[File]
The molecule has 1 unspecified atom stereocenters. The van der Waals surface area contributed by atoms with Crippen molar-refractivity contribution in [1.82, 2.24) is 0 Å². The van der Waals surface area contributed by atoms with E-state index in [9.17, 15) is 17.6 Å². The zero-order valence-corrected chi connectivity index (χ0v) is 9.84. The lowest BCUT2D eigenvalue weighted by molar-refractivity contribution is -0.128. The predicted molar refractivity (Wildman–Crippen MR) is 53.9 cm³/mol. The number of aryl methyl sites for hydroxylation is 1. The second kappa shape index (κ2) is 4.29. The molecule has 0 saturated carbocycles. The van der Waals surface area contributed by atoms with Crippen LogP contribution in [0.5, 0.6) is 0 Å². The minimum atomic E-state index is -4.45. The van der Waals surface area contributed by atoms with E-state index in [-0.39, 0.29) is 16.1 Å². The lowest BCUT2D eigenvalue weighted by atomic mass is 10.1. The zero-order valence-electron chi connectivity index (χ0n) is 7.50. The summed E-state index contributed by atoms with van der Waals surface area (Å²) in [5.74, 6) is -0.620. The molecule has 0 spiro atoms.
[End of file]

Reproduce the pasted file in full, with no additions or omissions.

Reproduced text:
The molecule has 1 unspecified atom stereocenters. The van der Waals surface area contributed by atoms with Crippen molar-refractivity contribution in [1.82, 2.24) is 0 Å². The van der Waals surface area contributed by atoms with E-state index in [9.17, 15) is 17.6 Å². The zero-order valence-corrected chi connectivity index (χ0v) is 9.84. The lowest BCUT2D eigenvalue weighted by molar-refractivity contribution is -0.128. The predicted molar refractivity (Wildman–Crippen MR) is 53.9 cm³/mol. The number of aryl methyl sites for hydroxylation is 1. The second kappa shape index (κ2) is 4.29. The molecule has 0 saturated carbocycles. The van der Waals surface area contributed by atoms with Crippen LogP contribution in [0.5, 0.6) is 0 Å². The minimum atomic E-state index is -4.45. The van der Waals surface area contributed by atoms with E-state index in [-0.39, 0.29) is 16.1 Å². The lowest BCUT2D eigenvalue weighted by atomic mass is 10.1. The zero-order valence-electron chi connectivity index (χ0n) is 7.50. The summed E-state index contributed by atoms with van der Waals surface area (Å²) in [5.74, 6) is -0.620. The molecule has 0 spiro atoms.